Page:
Anyone who's spent extended amounts of time staring at a laptop screen will know how tiring it can be on the eyes. This condition is known as computer vision syndrome. And playing video games every day can lead to a lot of the same symptoms, particularly in children, according to Verywell Health. The reason our eyes become more tired when we're looking at screens is due to the change in focus that's constantly occurring. It also becomes more difficult to focus on other objects once we're done gaming. This can lead to a sense of strain or discomfort in the eyes, blurry vision, headaches, and fatigue.

To help combat this, either for yourself or your kids, make sure you're taking regular breaks from the screen. A good rule of thumb is to take a five-minute break every 20 minutes or so to allow your eyes to rest. It's also important to make sure you're not sitting too close to the screen while you play. Try to sit at least six feet away from your screen while you're gaming (via Verywell Health).

Regular gaming could lead to a repetitive strain injury

All that hacking and slashing, hammering away at a joystick, can cause some issues in your thumbs. Excessive regular gaming can increase your likelihood of repetitive strain injury (RSI), which occurs when repeated motions cause stress and damage to your tendons, muscles, and nerves, according to Healthline. If you play on a gaming console, you're more likely to experience an injury to your thumbs, whereas PC gamers tend to exhibit more strain injuries in their wrist, explained Performance Health.

Repetitive strain injuries are particularly risky for Esports competitors, who tend to spend long hours at a time practicing or competing. Stiffness in your joints, aching, swelling, or any pain during gaming can all be signs of RSI, according to Performance Health. As with many activity-related injuries, correct form and prevention is your first port of call to keep problems at bay, so make sure to take regular breaks from gaming each hour. It can also help to strengthen the muscles around joints, through stress ball or hand trainer exercises, to reduce the risk of injury, or to wear a wrist brace to help support the structure of your hand while you game.

Gaming every day could cause you to eat more

Getting hungry while you game? Turns out, you could be getting hungrier because you're gaming. A study published in the American Journal of Clinical Nutrition took a look at the link between gaming and food intake among male adolescents. The study was the first to take a look at how gaming affected energy levels and hunger, as opposed to simply a link between gaming and body composition or mass.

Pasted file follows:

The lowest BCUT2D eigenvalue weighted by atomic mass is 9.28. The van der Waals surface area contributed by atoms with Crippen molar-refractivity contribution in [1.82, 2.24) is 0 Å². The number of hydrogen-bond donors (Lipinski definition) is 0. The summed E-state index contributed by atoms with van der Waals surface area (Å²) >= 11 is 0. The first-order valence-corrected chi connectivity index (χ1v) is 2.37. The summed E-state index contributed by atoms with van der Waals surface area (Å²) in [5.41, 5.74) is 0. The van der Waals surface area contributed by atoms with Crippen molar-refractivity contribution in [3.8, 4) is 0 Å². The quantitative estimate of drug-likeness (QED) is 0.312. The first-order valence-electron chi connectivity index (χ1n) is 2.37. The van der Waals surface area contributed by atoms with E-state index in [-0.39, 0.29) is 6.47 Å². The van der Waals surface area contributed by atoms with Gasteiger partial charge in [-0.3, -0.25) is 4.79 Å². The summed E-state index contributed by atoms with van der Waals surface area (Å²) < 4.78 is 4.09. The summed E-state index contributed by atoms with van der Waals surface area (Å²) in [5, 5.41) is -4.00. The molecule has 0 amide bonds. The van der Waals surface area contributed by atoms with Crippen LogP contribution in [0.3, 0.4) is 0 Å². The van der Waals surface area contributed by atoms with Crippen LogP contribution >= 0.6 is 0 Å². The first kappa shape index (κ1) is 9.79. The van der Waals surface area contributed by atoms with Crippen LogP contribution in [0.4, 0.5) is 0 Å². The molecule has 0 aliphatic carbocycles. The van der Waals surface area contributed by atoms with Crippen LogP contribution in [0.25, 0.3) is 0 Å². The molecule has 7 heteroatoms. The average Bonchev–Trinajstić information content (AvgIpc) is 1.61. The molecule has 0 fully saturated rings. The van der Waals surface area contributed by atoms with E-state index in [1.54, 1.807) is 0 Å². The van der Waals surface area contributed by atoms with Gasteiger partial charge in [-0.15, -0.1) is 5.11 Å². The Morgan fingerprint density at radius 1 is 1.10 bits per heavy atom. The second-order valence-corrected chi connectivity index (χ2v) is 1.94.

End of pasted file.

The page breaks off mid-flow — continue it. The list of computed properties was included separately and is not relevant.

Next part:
The researchers found that while hunger levels and hormonal balances didn't particularly change during gaming, participants ate more than they normally would after a gaming session than if they weren't hitting their Xbox. This could be due to the other biological changes that the authors observed occurring during gaming — particularly a higher level of "mental stress" and mental workload that took place while they were participating in the activity. It's important to point out, however, that this study was conducted in a laboratory setting and looked at a specific demographic, so more studies are needed to definitively determine a link between the two.

You may just become more empathetic

Modern gaming is a marvel of storytelling, with titles like "The Last of Us," "Red Dead Redemption," and the "Grand Theft Auto" series creating compelling storylines and characters that you feel like you know intimately. And this could be having an effect outside the games too, with gaming helping us feel more empathetic, according to a study published in Social Psychological and Personality Science.

The study looked at the effect of in-game storytelling on participant's theory of mind, a social-cognitive skill that gives people the ability to recognize and understand mental states, emotions, and desires, both of themselves and other people (via Verywell Mind). The study found that narrative elements in video games help to improve an individual's abilities to recognize and assign emotional frequencies to other people (affective theory of mind). The study also pointed out that while video games have often been criticized for their perceived negative effects on people, these findings indicate that they could have prosocial benefits.

Combining video games with daily exercise can make you a better gamer

It's time to lace up your sneakers. Exercising before gaming will, apparently, help you get git gud. This was shown in a study published in Medicine and Science in Sports and Exercise. The research found that bursts of high-intensity cardiovascular exercise before playing the video game "League of Legends" resulted in better gaming performance in the players. The study's authors noted that the findings would hopefully act as an encouragement to combat extended periods of physical inactivity which can often occur during gaming by hyping up the fact that getting your workout on could have you reaching the top of your game (pun fully intended).

However, the idea that physical inactivity caused by playing video games will result in obesity is not a done deal, particularly for certain age demographics. While a study conducted by the University of Würzburg did find that there is a "slight positive correlation" between video game use and obesity in adults, no such link was found in children and teens (via Science Daily). The study's authors did note that they "identified a significant indirect effect which shows that people who spend more time playing video games also spend less time exercising and therefore weigh more or have more body mass." Knowing that a quick HIIT workout could boost your score could help to combat this.